I’m back again so soon and inevitably with absolutely nothing new to report. So I won’t waffle and I’ll jump straight into the review.
The Empty Chair is #3 in the Lincoln Rhyme Series and I was very much looking forward to diving into this. My challenge of getting through this entire series within 12 months isn’t going too well as I have had a tonne more ARCs to read than I had anticipated. I’ll either have to find the time to squeeze in more to catch up, or I’ll spill over into next year.
Lincoln Rhyme is due to have experimental surgery in North Carolina and Amelia Sachs has travelled with him for moral support. They’re not there long before the local authorities get in touch requesting their help on an urgent case. In the nearby sleepy town of Tanner’s Corner a teenage boy has been murdered and two girls have gone missing. Lincoln agrees to help, but only in the time he has available before his surgery.
The local police already have a firm suspect, but they are unable to locate him. Rhyme uses his vast forensic expertise to help locate the local teenage suspect but for the first time, Sachs doesn’t agree with him and is adamant that they have the wrong guy. Rhyme and Sachs end up working against each other and it becomes a high stake battle between them to prove who is right.
General Thoughts 🤔
When I first started this book I thought I’d somehow downloaded the wrong thing. It was such a different kind of tone to the previous two books that I was really confused. Then it all clicked into place when I realised where Rhyme and Sachs were and what they were doing there. I really enjoyed the change of location for this book. As much as I love the New York location, it was great to mix it up a little.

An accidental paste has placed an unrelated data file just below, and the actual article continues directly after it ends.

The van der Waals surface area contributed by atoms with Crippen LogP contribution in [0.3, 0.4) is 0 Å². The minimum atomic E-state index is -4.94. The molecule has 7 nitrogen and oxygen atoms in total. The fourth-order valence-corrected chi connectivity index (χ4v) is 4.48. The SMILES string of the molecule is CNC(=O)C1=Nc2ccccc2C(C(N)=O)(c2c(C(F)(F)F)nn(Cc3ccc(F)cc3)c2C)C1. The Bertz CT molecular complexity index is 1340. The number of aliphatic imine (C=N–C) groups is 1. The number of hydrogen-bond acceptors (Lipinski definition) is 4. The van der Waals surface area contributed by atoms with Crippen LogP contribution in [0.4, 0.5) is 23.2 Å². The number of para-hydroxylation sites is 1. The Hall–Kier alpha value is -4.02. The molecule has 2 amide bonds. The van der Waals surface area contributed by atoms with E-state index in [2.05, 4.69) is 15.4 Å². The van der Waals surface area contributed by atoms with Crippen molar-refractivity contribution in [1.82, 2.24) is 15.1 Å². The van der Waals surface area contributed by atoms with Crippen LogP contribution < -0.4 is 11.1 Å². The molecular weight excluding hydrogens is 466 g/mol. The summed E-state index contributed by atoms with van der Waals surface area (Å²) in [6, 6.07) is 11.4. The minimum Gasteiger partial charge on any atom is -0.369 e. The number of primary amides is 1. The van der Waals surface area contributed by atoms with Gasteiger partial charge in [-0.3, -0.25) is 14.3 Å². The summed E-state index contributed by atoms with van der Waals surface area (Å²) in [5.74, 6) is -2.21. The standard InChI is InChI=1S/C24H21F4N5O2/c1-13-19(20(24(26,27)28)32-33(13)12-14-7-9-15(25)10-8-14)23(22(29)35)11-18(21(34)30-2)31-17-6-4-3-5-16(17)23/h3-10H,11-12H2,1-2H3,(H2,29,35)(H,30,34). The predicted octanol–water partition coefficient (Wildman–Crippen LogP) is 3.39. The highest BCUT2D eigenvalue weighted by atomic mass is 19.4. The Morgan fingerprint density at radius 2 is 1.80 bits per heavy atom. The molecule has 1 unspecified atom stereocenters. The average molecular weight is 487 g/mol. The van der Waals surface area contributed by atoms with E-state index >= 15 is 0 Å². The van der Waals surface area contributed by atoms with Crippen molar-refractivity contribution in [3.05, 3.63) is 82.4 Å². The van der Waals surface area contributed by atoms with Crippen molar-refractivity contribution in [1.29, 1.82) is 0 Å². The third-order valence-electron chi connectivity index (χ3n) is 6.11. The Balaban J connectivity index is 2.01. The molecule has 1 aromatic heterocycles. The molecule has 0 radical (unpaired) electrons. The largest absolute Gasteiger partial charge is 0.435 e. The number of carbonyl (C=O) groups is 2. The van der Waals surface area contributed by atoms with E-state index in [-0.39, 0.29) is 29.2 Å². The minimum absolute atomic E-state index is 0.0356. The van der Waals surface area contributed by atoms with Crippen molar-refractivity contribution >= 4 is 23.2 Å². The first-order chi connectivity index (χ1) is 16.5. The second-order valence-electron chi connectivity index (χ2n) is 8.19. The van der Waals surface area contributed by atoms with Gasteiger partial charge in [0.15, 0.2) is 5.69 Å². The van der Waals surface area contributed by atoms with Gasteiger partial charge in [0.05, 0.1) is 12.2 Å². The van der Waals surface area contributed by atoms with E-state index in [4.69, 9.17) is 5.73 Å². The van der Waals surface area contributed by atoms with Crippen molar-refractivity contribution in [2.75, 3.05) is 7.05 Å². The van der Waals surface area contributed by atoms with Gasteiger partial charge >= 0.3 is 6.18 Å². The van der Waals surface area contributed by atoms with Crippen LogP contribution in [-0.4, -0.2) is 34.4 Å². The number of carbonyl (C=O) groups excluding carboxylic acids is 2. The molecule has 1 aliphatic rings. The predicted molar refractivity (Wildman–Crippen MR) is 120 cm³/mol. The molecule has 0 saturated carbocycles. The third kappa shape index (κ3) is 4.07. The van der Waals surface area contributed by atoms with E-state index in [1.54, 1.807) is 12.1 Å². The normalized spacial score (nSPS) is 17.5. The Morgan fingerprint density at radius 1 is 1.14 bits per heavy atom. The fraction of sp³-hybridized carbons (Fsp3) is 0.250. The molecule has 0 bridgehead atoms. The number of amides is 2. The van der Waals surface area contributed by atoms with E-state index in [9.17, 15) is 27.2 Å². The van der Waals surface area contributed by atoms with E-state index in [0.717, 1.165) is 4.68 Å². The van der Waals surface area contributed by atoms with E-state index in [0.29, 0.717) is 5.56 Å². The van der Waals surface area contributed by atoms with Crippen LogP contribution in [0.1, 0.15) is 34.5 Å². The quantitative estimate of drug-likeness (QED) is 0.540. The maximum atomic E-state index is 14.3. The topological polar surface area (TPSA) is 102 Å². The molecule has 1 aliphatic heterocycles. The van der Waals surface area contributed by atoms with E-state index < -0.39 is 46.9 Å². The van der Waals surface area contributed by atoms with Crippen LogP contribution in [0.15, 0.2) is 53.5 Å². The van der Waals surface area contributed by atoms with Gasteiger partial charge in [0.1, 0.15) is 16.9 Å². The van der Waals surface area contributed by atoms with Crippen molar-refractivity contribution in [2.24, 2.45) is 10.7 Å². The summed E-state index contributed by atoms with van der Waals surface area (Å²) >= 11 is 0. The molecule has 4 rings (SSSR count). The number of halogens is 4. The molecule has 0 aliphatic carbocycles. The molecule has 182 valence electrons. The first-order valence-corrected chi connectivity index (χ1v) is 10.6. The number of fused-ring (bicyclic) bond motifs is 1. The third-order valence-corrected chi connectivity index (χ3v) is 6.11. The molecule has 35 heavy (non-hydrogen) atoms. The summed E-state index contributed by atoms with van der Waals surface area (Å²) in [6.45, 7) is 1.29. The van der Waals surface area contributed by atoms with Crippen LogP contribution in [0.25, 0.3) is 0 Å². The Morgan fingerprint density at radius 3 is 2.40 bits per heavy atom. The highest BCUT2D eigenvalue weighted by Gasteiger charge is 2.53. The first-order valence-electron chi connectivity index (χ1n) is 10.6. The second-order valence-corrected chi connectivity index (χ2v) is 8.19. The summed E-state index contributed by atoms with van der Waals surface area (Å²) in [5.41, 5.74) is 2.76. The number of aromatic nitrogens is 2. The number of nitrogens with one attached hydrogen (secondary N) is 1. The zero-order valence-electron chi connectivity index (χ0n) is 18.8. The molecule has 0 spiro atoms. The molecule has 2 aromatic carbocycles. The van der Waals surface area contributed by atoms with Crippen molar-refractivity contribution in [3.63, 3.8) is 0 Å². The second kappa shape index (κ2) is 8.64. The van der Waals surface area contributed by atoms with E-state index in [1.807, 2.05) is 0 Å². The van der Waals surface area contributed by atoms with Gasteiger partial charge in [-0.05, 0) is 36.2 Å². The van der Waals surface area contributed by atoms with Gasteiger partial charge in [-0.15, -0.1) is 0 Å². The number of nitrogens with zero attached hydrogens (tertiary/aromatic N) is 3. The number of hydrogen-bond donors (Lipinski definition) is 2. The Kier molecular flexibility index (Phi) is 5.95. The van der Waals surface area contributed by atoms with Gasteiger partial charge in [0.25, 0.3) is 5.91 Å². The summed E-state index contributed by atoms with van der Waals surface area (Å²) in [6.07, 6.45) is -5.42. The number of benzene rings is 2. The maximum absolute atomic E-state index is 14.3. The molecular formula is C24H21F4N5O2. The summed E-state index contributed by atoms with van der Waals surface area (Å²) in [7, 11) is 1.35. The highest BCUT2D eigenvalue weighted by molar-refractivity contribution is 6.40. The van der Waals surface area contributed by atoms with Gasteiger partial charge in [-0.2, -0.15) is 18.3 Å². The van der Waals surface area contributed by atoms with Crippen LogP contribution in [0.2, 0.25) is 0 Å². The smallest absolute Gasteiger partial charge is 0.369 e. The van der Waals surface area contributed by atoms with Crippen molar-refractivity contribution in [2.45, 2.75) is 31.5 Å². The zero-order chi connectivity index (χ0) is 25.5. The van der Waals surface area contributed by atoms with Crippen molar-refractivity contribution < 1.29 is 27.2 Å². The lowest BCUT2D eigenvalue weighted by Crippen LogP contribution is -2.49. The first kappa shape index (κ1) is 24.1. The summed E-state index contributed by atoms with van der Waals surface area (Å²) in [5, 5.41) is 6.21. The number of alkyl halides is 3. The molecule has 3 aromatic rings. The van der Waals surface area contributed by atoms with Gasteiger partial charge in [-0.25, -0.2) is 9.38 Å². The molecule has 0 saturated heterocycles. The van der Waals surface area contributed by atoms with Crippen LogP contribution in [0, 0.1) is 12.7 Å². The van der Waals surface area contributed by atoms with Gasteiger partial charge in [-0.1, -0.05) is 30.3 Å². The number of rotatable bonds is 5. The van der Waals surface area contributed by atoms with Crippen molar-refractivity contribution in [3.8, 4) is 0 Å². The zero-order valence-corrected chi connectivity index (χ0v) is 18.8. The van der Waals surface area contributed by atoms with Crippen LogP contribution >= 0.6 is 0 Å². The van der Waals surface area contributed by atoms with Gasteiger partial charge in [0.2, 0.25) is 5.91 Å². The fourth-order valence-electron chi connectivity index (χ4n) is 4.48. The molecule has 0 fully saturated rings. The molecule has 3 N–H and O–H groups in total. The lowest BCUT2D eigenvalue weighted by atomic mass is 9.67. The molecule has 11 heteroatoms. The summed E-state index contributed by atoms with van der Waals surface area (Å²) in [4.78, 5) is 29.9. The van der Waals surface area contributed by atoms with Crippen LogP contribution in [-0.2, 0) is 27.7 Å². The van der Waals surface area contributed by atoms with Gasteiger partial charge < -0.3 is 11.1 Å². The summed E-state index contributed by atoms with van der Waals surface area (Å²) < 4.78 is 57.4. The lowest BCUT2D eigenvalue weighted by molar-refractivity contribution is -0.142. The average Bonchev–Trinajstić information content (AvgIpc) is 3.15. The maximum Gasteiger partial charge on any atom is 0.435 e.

I myself made a small change for this and listened to the audiobook. It was quite a different experience and I can’t decide if it’s because of the audiobook or because the book is such a change of pace. Instead of hunting out a suspect with a big reveal at the end, this book starts with a prime suspect. Obviously there is much more to it than I was originally lead to believe and I was taken on an emotional rollercoaster through the investigation.
I really liked the shift in relationship between Rhyme and Sachs. Although they had their disagreements before, this book really pushes them to the limit. My feelings towards Sachs changed a little because of this. I thought that her decision making was reckless and uninformed. Whilst she went off her gut feel, Rhyme stayed true to form and went solely off evidence. I won’t give any spoilers by including who ends up being right…or maybe it was a blend of the two.
Writing Style ✍️
I fear I’m going to find this section of the review more difficult to write as I progress through the series. Jeffery Deaver is obviously very talented and knows how to keep a reader on edge and hooked. That’s pretty much what I’ll say in every subsequent review unless anything changes.
Conclusion & Scoring 🎖️
I’m still enjoying this series and I really liked the change of pace and location for the third book. There’s a small part of me that is hoping we go back to New York for the fourth, but I’m sure I won’t be disappointed if that’s not the case. #4; The Stone Monkey, coming soon.